Catholic-Methodist Relations in 2004

Report on Catholic-Methodist Relations in 2004

Fr Donald Bolen
Pontifical Council for Promoting Christian Unity

Getting to know 'those who are a part of me'

During the Vespers celebration commemorating the 40th anniversary of the Second Vatican Council's Decree on Ecumenism, Unitatis Redintegratio, Pope John Paul II noted that even if the ecumenical path that lies ahead "is still long and arduous", already now we "discover and experience the action and dynamism of the Spirit of God, whom we rejoice to see at work also in the Churches and Ecclesial Communities that are not yet in full communion with the Catholic Church

The beloved Pontiff then proceeded to speak about a faith-filled approach in working towards Christian unity, noting: "Rather than complaining about what is not yet possible, we must be grateful for and cheered by what already exists and is possible. Doing what we can do now will cause us to grow in unity and will fire us with enthusiasm to overcome the difficulties".

Seeking "the action and dynamism of the Spirit of God" in the other and "doing what we can do now" are two of the key principles which continue to shape relations between the World Methodist Council (WMC) and the Catholic Church.

The International Methodist-Catholic Dialogue Commission

For the past three years, the Methodist-Catholic dialogue has been working towards a common understanding of the Church.

More specifically, the Commission is seeking to identify the extent and ways in which Catholics and Methodists can recognize in each other the one Church of Jesus Christ.

From a Catholic perspective, Methodism contains or embodies many but not all of the elements and endowments of the Church. In line with Pope John Paul's Encyclical Ut Unum Sint (cf. n. 11) and building on the Decree on Ecumenism, to the extent that these elements can be found in the member churches of the World Methodist Council, the Church of Christ is effectively present in them.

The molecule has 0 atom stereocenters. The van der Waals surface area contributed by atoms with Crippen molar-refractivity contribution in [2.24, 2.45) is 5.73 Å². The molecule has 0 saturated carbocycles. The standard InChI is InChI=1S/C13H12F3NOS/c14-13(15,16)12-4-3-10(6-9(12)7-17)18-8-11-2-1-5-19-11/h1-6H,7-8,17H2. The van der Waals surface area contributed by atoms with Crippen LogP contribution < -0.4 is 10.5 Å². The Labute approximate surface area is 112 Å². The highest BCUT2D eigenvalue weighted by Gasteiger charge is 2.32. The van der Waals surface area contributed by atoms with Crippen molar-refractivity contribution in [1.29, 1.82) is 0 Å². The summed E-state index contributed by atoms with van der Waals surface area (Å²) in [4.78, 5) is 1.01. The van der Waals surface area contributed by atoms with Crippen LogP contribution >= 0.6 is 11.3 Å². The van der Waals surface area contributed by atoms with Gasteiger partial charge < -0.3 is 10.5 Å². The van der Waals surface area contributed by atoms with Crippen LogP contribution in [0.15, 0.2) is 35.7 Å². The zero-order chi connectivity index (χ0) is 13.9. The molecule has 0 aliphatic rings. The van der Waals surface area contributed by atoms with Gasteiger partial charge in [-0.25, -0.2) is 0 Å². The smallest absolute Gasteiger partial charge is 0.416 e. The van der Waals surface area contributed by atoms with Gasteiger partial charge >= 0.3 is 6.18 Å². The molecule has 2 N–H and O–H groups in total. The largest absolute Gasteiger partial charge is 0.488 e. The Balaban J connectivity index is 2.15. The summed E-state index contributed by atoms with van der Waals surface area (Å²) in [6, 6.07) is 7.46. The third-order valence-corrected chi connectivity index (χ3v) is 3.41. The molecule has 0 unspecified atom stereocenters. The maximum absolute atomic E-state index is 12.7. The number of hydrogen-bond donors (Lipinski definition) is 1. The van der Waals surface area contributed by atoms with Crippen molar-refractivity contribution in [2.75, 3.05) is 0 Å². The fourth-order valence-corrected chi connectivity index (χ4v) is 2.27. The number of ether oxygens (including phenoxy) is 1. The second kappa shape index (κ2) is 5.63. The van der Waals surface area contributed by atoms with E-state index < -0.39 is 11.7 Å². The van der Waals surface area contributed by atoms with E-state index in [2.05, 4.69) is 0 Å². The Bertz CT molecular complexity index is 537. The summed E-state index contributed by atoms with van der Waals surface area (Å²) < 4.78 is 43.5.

Methodists, for their part, tend towards an inclusive definition of Church; hence, on the basis of our common Trinitarian faith, they recognize the Catholic Church as a true church and a means of grace for salvation.

Methodists do believe that their Wesleyan tradition holds elements which the Catholic Church could benefit from, and find helpful the notion that dialogue involves an "exchange of gifts", as set forward by Pope John Paul II in Ut Unum Sint (n. 28).

Within this framework, the Methodist-Catholic Dialogue Commission is seeking to more clearly identify the elements of Church which each dialogue partner can recognize in the other, and to concretize the gifts which each desires to share with the other.

Differences between Methodists and Catholics lie principally in the area of ecclesiology, and the Commission's hope is that its current work on the nature and mission of the Church will lay the foundations to address the sacramentality of the Church and of ordination, episcopal ministry in apostolic succession and the Petrine ministry.